Montclair runners hit the road for good causes
Long-distance running is a popular sport with many Montclair residents.
This spring, some of them are hitting the road to raise money for causes that are important to them and to many others.
Dr. Ed Gold, an orthodontist, will be running in the Boston Marathon on Monday, April 18, in a fundraiser for the American Foundation for Suicide Prevention.
Brad Yankiver ran in the New York City Half Marathon on March 20 to raise money for the National Brain Tumor Society — both in honor of his wife, Heidi Woo, who has been battling the disease, and of a friend who passed away when Yankiver was in college.
Gold ran the Boston Marathon for the first time in 2016. This year’s will be his second.
Over the course of 35 years, Gold has come to know his patients and their families quite well. Several have lost someone — a parent, spouse, sibling or other relative — to suicide.
“You get to see so many families. And suicide has affected so many families directly,” he said.
“When you think about it, in other areas of medicine, [there’s] prevention for cardiac, obesity, high cholesterol,” he said, but for a long time there hasn’t been the same level of discussion around the prevention of suicide. “And we’re really just starting to talk about it.”
On his donor page on the marathon website, a lot of contributions have come from families that have lost friends and loved ones, or who have had friends and loved ones contemplate suicide.
Originally from Cedar Grove, Gold made his home and practice in Montclair after finishing his residency, and his children have all gone through the Montclair school system. “Been very happy being here and being part of this community,” he said.
He ran his first half-marathon in 2011, starting with the New Jersey Half Marathon in Monmouth. He followed that with the 2012 Philadelphia Half Marathon, and he discovered that he enjoyed the whole experience: “This is nice, I’m enjoying it, I’m going to run a marathon,” Gold remembered thinking.
Since then he has competed in marathons in New York, Boston, Chicago and elsewhere, often in support of the Montclair Public Library Foundation.
Neither Heidi Woo nor Brad Yankiver had been much into marathon running in the past.
In 2010, just before the couple got married, they decided to participate in the Pan Mass Challenge, a biking event that raises money for the Dana-Farber Cancer Institute, but that was the extent of any major athletic fundraising.
Then, in 2014, Woo was diagnosed with an oligodendroglioma tumor, which was discovered while she was in a coma resulting from cardiac arrest.
Woo remembered the doctors telling the family that of the different forms of brain tumors, oligodendroglioma was one with a higher rate of survival: “If you have brain cancer, this is the cancer you want to have,” she said.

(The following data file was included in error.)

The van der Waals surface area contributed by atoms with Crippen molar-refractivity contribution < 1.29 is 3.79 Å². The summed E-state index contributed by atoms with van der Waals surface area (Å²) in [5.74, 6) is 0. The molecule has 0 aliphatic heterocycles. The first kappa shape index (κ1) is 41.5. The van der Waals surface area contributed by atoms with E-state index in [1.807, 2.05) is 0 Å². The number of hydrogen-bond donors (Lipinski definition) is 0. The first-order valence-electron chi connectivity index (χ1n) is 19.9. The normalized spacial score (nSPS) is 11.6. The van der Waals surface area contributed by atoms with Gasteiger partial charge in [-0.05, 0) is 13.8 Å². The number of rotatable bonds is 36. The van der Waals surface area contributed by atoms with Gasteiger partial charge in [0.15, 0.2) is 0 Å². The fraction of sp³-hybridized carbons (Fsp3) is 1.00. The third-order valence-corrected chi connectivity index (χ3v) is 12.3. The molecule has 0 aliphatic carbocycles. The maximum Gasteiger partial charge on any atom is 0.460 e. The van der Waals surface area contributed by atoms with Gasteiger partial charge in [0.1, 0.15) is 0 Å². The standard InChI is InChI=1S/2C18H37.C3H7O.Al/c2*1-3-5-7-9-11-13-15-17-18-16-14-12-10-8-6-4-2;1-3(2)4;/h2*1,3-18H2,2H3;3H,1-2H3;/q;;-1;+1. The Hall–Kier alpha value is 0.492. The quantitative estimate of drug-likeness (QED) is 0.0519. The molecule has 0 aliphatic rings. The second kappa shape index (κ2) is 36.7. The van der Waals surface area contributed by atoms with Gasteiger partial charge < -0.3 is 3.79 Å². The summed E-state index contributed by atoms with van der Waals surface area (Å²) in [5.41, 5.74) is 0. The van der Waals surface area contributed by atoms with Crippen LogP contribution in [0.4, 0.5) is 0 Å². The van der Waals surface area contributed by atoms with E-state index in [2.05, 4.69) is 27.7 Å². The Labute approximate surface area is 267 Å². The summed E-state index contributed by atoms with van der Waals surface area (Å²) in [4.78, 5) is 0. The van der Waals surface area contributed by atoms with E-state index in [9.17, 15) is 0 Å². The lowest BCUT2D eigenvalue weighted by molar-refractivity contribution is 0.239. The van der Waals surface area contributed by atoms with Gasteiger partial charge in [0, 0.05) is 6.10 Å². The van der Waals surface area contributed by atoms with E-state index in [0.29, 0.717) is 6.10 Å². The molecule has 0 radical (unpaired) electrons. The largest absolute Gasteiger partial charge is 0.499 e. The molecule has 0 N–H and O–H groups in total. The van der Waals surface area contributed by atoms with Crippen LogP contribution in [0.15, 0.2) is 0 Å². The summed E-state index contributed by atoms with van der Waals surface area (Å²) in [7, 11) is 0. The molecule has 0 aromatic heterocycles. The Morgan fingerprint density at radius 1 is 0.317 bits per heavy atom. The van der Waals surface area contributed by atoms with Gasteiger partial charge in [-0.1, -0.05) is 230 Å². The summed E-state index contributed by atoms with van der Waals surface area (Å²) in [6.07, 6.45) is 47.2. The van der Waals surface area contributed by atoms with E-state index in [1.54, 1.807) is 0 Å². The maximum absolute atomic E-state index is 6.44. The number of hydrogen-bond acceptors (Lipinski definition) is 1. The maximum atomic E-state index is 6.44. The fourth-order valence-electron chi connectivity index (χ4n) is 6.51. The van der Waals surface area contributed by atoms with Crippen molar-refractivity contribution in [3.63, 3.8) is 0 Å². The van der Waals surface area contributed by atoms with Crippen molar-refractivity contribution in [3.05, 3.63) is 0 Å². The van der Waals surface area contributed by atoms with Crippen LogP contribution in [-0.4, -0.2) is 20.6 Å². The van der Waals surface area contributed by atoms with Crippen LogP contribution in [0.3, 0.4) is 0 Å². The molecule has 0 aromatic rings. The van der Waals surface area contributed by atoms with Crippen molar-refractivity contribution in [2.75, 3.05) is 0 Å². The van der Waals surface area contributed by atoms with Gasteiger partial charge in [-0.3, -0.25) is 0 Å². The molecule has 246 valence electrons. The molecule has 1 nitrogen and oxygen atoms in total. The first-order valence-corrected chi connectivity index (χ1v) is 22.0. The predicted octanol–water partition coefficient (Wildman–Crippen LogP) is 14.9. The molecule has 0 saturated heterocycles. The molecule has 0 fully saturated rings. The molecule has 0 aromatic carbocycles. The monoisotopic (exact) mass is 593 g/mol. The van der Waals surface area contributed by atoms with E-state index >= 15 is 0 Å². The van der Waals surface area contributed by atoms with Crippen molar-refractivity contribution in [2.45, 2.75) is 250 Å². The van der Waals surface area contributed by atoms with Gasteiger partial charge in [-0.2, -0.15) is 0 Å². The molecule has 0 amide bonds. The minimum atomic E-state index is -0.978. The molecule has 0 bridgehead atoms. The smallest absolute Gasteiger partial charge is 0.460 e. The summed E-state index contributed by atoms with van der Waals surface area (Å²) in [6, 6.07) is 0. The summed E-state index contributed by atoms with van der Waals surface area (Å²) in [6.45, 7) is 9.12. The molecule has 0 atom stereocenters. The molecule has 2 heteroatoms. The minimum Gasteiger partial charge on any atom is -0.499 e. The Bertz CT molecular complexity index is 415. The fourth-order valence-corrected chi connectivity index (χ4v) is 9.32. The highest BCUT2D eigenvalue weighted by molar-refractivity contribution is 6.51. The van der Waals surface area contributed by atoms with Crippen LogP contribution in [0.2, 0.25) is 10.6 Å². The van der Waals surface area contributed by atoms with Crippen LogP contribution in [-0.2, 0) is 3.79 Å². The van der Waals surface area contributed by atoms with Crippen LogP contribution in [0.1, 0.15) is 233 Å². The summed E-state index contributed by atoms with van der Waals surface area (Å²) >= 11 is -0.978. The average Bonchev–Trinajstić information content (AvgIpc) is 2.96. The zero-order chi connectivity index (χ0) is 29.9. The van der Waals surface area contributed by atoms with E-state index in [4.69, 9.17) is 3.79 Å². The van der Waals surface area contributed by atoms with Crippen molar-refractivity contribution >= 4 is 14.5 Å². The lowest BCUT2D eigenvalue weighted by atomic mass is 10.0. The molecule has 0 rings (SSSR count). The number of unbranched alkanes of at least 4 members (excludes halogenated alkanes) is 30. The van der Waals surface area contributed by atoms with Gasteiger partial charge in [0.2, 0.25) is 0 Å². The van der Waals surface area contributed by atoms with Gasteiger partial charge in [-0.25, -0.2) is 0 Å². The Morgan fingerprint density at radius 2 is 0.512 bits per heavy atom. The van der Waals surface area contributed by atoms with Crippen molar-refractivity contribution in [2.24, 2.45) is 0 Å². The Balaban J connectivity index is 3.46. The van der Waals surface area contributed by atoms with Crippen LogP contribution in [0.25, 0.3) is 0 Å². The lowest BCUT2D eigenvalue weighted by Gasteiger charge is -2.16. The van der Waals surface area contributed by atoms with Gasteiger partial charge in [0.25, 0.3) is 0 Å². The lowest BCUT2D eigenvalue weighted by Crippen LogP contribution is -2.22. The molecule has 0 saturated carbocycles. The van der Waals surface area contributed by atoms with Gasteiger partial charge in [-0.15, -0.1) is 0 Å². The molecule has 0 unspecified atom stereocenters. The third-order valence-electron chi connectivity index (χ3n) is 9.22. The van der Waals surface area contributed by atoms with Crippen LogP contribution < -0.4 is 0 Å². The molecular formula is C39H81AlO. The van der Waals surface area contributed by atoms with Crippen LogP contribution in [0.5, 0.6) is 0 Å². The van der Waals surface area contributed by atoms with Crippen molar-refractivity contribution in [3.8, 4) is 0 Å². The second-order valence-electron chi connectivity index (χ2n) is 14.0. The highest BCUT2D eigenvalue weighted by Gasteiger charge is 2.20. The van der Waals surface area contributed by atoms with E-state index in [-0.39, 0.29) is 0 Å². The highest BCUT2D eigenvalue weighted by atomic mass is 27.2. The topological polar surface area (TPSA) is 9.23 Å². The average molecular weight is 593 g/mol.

According to the National Cancer Institute, approximately 1,200 people are diagnosed with oligodendroglioma tumors in the United States each year, and an estimated 11,750 are currently living with the condition. The five-year survival rate is 74.1 percent.
Woo underwent successful surgery for the tumor, but it returned in 2017. By this time, the couple was expecting their first child, and they were hesitant to pursue chemotherapy. However, an oral medication had become available, thanks in part to the National Brain Tumor Society’s work.
“It’s been a long journey, with a lot of turns,” Yankiver said.
The family decided this year to participate in the New York City Half Marathon, with Yankiver running with a group of five other people to raise money for the NBTS, and with Woo acting as cheerleader from the sidelines. The overall NBTS team hoped to raise $30,000 from the marathon. Instead, the six-person group that Yankiver ran with raised $40,000, contributing to a grand total of $110,000 for NBTS.
The N.Y.C. Half Marathon was canceled in 2020 and 2021 because of the COVID-19 pandemic, so this was the first time in two years that the race went ahead.
Yankiver readily admits that he usually hates running. Some people might have asked, “Why not just raise money, why do a run?”
But after two years of isolation from the pandemic, to be out in public, among people again, all running to raise money for different causes, was a very joyful experience, he said.
The family moved from Brooklyn to Montclair “on a trial basis” in 2020, and is preparing to sell their old apartment in Brooklyn. The couple’s son, Benny, is now 4 years old and has already made friends with a lot of local children. The family has become active in many community groups, such as AAPI Montclair.
“I really believed in the strength and the power of the human spirit,” Woo said. To anyone else who might be going through something similar, she said, “I just wanted to say that whatever you’re going through, you’re not alone.”
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